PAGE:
Boy Scouts that have been in the troop less than 2 years tend to be down the pecking order quite a way. Older scouts in a troop can lord over them and the experienced scouts naturally tend to lead the troop. I've found that scouts really look forward to the time when they can be on top of the heap.
I was reminded this evening that every Boy Scout can be a hero and be looked upon with awe. It only takes about 45 minutes and a little preparation, and it's a lot of fun.
Since I teach CPR and Wilderness First Aid, the Cubmaster of a local pack asked me if I would teach the cub scouts basic CPR and First Aid skills - in about 15 minutes. :-) Once I caught my breath from laughing, we haggled down to an intro to the topic and some interactive demonstrations.
I got 5 boy scouts to stop by for 30 minutes. They did a very short skit where they showed Check - Call - Care steps and Pressure - Elevate - Bandage for a cut. They also demonstrated Airway - Breathing - Circulation for breathing emergencies.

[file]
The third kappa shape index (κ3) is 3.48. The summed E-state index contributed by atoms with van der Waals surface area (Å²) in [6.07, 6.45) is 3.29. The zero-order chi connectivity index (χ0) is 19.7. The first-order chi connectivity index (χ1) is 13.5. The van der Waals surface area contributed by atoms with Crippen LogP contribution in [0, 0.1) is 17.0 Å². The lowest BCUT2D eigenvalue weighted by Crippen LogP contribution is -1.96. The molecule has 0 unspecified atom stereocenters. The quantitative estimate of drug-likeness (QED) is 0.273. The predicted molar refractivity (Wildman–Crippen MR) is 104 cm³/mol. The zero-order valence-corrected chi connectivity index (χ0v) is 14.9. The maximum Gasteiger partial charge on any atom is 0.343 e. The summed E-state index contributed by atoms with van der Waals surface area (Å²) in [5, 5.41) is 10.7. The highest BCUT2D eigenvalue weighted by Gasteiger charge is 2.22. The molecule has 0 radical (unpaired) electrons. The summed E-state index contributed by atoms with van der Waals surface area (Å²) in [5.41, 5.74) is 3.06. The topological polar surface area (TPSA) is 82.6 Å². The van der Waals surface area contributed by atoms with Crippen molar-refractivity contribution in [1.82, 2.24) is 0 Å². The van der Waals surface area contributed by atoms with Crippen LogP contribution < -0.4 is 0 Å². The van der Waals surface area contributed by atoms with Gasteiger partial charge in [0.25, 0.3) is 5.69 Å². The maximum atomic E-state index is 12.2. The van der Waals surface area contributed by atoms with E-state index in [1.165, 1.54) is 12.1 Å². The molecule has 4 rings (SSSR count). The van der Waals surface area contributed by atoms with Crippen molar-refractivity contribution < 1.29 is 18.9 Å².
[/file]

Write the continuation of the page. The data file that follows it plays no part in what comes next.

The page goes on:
We had a couple dozen gauze pads, roller bandages, slings, and gloves for the cubs to practice with. Each boy scout took 3 or 4 cub scouts and put red duct tape on an arm or leg. The other cubs fixed the victim up real good!
What fun! The cubs did their best, then got silly with head wounds and full body wraps. But, they actually heard the main points and used them. And, best of all, they were tripping over each other trying to impress the big boy scouts with what they could do - even though these boy scouts were the younger ones in the troop. It was great for them to be the 'big guys' for a change.
So, look for opportunities to get your boy scouts down to the pack level to help out with short program topics when possible. First Aid, rope work, navigation, fire safety, or campfire stories can all be quick, interactive activities to do with the cubs. Don't try to teach them, just let them taste a bit of the adventure to come.
Posted: 23:42 03-25-2008 318 Previous Post Next Post
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